The tree is not native to the United States, but is a cross between two Chinese magnolias. Magnolia soulangiana was hybridized in 1820 in a French garden. The tree was named after the owner of the garden, Etienne Soulange-Bodin. He had been a cavalry officer in Napoleon’s army and afterward dedicated his time to his garden. Considering the just popularity of this beautiful tree in both Europe and the States, one would say his work was a success.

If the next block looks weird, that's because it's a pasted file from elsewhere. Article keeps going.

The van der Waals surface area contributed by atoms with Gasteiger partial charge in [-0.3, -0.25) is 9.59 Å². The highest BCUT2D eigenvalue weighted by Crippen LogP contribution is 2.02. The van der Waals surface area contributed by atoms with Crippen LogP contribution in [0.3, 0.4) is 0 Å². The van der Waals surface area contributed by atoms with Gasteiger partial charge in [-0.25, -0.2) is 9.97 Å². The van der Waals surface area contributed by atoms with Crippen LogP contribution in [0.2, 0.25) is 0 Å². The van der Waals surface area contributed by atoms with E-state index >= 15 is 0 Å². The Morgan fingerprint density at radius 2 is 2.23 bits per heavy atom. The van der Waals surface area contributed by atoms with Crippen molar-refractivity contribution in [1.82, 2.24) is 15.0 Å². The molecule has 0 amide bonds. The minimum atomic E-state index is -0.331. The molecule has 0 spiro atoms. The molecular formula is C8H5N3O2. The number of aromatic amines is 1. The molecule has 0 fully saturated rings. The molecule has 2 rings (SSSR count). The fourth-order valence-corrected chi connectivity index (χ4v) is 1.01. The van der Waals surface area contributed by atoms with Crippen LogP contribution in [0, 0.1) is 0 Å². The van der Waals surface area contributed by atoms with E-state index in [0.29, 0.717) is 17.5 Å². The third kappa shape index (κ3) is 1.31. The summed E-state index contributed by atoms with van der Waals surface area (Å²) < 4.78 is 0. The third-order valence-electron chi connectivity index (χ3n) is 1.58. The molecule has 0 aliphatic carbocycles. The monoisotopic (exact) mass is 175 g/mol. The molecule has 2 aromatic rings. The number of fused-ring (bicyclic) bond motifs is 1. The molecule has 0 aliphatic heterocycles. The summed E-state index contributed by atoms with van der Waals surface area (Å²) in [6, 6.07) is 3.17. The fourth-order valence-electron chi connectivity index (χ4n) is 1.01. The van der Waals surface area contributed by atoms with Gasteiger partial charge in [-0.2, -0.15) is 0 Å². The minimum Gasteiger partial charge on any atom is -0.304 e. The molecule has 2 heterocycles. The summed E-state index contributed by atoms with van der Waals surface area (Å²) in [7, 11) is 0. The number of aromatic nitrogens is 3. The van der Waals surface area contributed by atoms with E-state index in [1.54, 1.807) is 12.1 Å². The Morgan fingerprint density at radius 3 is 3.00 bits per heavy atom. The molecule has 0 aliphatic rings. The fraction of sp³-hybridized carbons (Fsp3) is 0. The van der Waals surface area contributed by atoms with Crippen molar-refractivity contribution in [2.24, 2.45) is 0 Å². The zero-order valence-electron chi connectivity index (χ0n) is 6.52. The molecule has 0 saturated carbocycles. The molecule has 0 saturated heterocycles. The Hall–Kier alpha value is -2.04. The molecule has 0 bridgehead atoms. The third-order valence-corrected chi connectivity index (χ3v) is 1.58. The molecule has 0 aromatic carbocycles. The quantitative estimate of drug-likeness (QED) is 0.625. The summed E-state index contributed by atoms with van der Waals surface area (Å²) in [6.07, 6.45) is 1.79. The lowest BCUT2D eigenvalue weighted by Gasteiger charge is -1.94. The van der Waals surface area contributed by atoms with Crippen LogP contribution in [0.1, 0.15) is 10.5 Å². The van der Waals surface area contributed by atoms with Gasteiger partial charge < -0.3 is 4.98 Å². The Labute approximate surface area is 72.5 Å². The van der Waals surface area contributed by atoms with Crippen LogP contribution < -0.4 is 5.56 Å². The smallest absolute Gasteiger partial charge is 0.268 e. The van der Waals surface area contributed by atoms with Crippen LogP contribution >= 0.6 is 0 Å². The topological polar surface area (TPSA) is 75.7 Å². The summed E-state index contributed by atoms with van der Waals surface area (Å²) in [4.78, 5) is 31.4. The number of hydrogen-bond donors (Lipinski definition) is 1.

Winter strips the trees in the museum’s front yard of their lovely green leaves, but in their bare state, I see an echo of Vincent van Gogh‘s painted olive trees. These unique, corkscrew-branched shrubs are Corylus avellana ‘Contorta,’ commonly known as Harry Lauder’s walking stick. Not quite olive trees, but I see the resemblance all the same.
Amy Wike, Publicity and Marketing Coordinator
Our beautiful tulip magnolia, often a first sign of Washington D.C. spring, has sprouted blooms in late September! I was astonished to see at least five pink blossoms on the tree which has already started to lose its leaves for autumn. With cold weather coming this weekend, these flowers won’t see October.